An alternative effective concept is a peer review from a non-competing attorney outside of the local community. Even though lawyers often counsel clients to do so, they are reluctant to hire lawyers as a preventive measure. A legal peer review, however, can provide a practical and beneficial insight into the strengths and weaknesses of a particular’s firm’s systems and operations. It is an option that can be much more localized. The peer reviewer should be chosen on the basis of practical experience, a reputation for success and respect in the legal community. The reviewer’s should not mandate change. The desired result of a peer review is to present the firm with an inventory of the existing procedures and systems and allow the firm members to evaluate revealed strengths, weaknesses, opportunities and alternatives.

A key element in an effective peer review is a clear understanding that the engagement will be like any other legal representation. Thus, there is comfort that communications are confidential and that none of the information that is shared with the reviewer will be used to subsequently compete with the reviewed firm. With such agreement, a constructive and critical analysis can take place that will result in beneficial experience sharing and advice.

Does Your Firm Promote An Effective Philosophy?

Most attorneys are proud of their firm and their accomplishments. However, they never thought that they would have worked as hard, had the variety of legal experiences; or, made as much money as they have made. Those same lawyers also realize that there have been rough bumps in the road and disagreements with their clients, partners, associates and employees as to how to do things or not do things.

Achieving just the right blend between a “Numbers” and “People” philosophy, which results in a unique, but profitable, internal business culture is the desirable result. Yet, there is a danger that the same philosophy will result in complacency.

One of my first bosses said, “A client wants to know that the train is on the track and getting to the station. You can be doing the right thing and if the client doesn’t know it, you are not doing do any good in maintaining a good relationship with the client.” That is true. The base line is quality service. That is expected and deserved. If a firm is not providing that, the firm has failed the first test, which centers around an inquiry of whether the firm has instill on a firm wide basis the need to be responsive and let the clients know what you are doing for them. We often loose sight of this and take clients for granted. It is their case and they are entitled to respect and communications about their case.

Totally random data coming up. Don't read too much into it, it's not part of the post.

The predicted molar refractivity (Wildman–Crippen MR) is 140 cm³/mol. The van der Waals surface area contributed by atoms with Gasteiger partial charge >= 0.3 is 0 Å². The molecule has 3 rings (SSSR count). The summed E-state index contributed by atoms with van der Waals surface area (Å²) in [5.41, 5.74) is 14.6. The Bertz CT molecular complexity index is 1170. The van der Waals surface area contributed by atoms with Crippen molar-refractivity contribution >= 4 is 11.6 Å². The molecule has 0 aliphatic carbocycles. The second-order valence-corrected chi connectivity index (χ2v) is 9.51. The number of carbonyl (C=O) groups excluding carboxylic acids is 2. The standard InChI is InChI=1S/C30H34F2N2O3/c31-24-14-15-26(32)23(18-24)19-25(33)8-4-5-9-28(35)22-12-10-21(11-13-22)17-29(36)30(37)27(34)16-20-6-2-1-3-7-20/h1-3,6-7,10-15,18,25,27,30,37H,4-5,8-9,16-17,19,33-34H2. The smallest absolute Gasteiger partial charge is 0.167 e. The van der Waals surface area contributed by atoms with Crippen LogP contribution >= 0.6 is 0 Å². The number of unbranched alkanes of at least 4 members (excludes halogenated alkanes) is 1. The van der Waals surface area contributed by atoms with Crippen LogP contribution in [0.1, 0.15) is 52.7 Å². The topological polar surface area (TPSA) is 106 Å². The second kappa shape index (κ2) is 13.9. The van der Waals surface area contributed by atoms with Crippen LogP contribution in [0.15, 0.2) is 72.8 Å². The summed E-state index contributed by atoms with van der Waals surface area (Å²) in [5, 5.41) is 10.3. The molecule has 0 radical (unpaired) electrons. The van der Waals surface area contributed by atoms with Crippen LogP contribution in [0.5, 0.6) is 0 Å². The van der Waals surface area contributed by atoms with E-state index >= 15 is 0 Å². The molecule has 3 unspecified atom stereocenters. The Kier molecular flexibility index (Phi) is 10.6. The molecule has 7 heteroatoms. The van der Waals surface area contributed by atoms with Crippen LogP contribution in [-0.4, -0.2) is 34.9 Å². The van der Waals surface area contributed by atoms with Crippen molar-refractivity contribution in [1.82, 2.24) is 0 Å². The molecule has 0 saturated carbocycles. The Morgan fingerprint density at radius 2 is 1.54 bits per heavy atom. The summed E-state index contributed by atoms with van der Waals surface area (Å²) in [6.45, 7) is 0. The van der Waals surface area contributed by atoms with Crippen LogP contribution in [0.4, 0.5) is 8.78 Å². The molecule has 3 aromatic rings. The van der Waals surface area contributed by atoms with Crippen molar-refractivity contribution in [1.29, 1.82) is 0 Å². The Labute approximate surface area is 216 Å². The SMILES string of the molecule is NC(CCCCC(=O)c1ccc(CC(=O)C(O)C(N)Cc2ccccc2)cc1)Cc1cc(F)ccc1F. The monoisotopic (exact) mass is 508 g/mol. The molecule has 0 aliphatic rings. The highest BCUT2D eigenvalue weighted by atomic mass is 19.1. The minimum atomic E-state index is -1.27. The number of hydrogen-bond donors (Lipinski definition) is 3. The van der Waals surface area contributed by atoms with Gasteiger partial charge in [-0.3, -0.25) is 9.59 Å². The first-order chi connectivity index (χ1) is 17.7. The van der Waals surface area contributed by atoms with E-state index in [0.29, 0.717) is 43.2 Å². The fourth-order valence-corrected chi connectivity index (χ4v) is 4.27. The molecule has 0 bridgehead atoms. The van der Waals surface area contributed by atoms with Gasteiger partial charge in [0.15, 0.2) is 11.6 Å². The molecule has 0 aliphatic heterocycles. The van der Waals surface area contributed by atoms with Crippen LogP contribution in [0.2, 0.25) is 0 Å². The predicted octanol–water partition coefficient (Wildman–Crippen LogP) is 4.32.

Another threshold issue is a determination of whether the firm’s philosophy is putting undue emphasis on the number and amount of expected hourly fees in order to meet the rising expense demands and maintaining income, with an unintended result of the firm pricing itself out of the market or producing a high employee, associate and partner turnover. A successful firm’s philosophy must recognize that each partner, associate and employee can contribute. It is a fact of life that not all of us are suited for the same type of marketing activities or practicing in the same area of law. The purpose of the “people aspect” of a peer review should be to examine the role of each person in the firm and make recommendations that avoid trying to fit round pegs in square holes. All firm members are important to the success of a firm and the peer reviewer should seek to determine and document how each and every person in the firm can fit into a vital role for a successful firm. It is also important for a firm to recognize that it cannot always be all things to all clients and when there is an area of law or issue presented that the firm cannot comfortably or cost effectively handle, there is no stigma in associating help from a trusted colleague.

The Peer Review Process

The first step of any legal procedures and systems review is to arrive at a clearly defined expectation of the purpose of the review. In order to achieve this, there must be an acknowledgement from the firm members that there may be a better way of doing things. The result of a review will be both constructive praise and constructive criticism. Firm management must make it clear that this is a sanctioned collaborative process and that all attorneys and employees should take the necessary time to cooperate with the reviewer.